Almost 1,000 of the entire horsepower will come from Cosworth's naturally aspirated 6.5-litre V12.

The Holy Trinity of hypercars has long been discontinued, but other high-end automobiles are in the works as we speak. McLaren is prepping a spiritual successor of the F1 with three seats while Aston Martin is developing this, the Valkyrie. What do the two have in common? They’re both sold out, obviously.

Learn more about the Valkyrie:

Our colleagues from Road & Track have learned from a person familiar with Gaydon’s plans some of the important technical specifications of what will be an amazing machine with road-legal status. The Cosworth-developed V12 engine is going to develop close to 1,000 horsepower and will work together with an F1-styled kinetic energy regeneration system (KERS) good for an extra 130 hp. With an estimated 1,130 hp and a curb weight of just 1,030 kg, it means the Valkyrie will have a power-to-weight ratio better than one hp per each kg.

If the street-legal version is not hardcore enough for you, Aston Martin is prepping a more intense track-only car, which will have an even more advanced aero pack with a massive rear wing and a beefy front splitter. It will sit closer to the road than the road-going model and Aston Martin has made the promise it wants the track version to be just as quick as an LMP1 car around Silverstone.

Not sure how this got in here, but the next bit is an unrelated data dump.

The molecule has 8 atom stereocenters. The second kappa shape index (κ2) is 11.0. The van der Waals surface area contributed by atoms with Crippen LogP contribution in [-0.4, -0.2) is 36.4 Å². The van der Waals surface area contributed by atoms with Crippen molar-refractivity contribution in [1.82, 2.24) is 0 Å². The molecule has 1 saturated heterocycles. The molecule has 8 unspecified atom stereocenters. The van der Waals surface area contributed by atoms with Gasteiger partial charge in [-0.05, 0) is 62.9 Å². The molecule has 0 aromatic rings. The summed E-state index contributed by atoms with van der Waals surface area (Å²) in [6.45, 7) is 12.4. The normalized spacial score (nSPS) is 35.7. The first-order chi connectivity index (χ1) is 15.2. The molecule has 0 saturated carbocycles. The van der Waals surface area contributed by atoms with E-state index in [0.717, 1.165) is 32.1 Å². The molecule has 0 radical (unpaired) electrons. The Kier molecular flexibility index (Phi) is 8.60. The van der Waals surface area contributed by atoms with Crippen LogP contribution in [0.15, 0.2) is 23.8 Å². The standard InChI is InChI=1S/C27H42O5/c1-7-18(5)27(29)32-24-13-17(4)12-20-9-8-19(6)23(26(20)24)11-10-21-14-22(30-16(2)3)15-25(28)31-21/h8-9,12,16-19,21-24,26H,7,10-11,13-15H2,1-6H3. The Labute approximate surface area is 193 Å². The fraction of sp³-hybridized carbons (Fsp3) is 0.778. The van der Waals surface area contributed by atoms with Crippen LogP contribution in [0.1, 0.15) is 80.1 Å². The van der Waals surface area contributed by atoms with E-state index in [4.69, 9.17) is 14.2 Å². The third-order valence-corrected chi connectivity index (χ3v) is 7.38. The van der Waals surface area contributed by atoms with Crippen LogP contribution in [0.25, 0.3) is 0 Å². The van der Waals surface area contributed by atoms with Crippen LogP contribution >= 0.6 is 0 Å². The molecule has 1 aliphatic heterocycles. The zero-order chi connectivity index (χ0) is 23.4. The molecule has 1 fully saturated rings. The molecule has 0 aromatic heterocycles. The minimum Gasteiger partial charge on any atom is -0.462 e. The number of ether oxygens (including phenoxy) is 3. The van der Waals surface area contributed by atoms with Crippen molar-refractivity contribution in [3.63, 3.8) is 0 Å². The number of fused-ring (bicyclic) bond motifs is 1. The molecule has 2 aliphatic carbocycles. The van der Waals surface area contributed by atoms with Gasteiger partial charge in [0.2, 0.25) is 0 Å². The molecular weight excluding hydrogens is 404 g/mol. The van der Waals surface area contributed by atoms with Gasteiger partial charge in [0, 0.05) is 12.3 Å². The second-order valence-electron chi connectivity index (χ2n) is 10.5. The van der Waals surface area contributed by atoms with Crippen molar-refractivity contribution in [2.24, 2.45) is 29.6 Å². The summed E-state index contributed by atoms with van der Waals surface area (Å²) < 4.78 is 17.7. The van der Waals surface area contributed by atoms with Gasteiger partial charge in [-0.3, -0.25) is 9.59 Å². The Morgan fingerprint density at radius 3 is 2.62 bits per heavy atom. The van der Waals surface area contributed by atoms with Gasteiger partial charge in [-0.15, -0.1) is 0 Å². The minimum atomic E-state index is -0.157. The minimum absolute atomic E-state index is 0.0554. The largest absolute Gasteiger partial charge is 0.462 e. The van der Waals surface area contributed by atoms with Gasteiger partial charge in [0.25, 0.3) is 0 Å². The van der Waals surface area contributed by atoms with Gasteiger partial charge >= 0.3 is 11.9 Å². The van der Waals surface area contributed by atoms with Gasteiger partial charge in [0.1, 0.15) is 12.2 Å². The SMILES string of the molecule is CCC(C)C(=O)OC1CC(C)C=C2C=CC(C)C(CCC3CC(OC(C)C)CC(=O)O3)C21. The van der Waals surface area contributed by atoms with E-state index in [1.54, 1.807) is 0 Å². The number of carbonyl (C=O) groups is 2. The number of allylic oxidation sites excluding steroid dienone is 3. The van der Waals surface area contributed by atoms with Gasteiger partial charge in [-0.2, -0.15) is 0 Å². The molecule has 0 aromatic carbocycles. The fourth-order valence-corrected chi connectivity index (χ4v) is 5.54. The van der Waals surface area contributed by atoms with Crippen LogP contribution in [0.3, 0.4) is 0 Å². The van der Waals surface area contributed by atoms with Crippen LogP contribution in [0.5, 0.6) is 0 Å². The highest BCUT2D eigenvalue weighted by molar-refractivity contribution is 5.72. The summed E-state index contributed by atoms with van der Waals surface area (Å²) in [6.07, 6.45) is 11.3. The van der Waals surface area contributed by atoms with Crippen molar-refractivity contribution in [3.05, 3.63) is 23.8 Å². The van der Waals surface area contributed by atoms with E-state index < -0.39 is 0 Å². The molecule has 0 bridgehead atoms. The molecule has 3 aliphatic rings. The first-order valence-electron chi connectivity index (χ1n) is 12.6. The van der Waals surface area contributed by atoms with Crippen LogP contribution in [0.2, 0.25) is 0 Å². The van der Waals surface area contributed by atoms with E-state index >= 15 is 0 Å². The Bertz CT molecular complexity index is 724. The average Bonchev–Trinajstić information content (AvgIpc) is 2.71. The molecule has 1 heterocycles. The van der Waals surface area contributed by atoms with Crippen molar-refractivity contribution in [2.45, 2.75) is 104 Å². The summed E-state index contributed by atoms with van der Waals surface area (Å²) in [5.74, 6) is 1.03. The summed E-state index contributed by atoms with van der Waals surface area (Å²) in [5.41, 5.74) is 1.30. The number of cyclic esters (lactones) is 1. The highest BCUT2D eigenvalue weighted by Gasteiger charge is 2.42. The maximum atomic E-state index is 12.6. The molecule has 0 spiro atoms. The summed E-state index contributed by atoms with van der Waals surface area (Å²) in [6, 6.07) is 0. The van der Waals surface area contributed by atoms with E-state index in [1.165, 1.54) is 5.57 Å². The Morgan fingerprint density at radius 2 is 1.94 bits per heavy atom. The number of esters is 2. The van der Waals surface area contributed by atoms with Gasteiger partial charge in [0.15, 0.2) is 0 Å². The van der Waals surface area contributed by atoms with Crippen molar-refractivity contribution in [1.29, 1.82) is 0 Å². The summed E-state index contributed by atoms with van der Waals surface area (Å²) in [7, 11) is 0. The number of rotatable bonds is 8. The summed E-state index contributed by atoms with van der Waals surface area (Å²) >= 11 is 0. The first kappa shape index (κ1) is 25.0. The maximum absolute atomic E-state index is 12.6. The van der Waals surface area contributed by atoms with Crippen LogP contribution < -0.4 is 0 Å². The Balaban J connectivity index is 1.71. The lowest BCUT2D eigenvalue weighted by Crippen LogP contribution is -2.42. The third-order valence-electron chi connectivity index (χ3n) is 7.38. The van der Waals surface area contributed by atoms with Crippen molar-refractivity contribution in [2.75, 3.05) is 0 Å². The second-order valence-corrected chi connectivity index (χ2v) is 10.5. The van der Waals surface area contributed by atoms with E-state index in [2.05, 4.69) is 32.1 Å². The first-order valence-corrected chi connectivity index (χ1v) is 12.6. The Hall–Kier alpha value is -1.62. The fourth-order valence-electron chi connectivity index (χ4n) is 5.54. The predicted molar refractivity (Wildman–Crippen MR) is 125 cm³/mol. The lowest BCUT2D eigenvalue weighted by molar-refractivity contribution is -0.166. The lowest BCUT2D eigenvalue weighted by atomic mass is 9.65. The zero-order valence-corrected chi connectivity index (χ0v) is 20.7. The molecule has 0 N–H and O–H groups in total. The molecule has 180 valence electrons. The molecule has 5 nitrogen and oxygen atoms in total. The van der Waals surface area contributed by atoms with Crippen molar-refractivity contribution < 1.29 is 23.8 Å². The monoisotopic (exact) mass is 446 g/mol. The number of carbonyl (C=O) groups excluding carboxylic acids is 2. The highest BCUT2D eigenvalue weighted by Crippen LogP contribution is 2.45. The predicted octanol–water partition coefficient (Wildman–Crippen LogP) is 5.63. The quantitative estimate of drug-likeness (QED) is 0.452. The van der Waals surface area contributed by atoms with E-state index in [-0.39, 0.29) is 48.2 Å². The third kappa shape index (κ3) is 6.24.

Aston Martin Valkyrie in Geneva
2019 Aston Martin Valkyrie

Production is going to be capped at just 150 road-legal cars, thus making the Valkyrie considerably more exclusive than the Porsche 918 Spyder (918 cars), LaFerrari (500 cars), and the McLaren P1 (375 cars). An additional 25 cars restricted to the track will be made.

Customer deliveries are scheduled to commence in 2019, but we won’t have to wait until then to see the production-spec car (previously known as AM-RB 001) since Aston Martin will supposedly bring one next year at Le Mans to complete the first lap of the endurance race.

The Valkyrie will eventually get a baby brother, but that won't happen until after the end of the decade.

Source: Road & Track

Be part of something big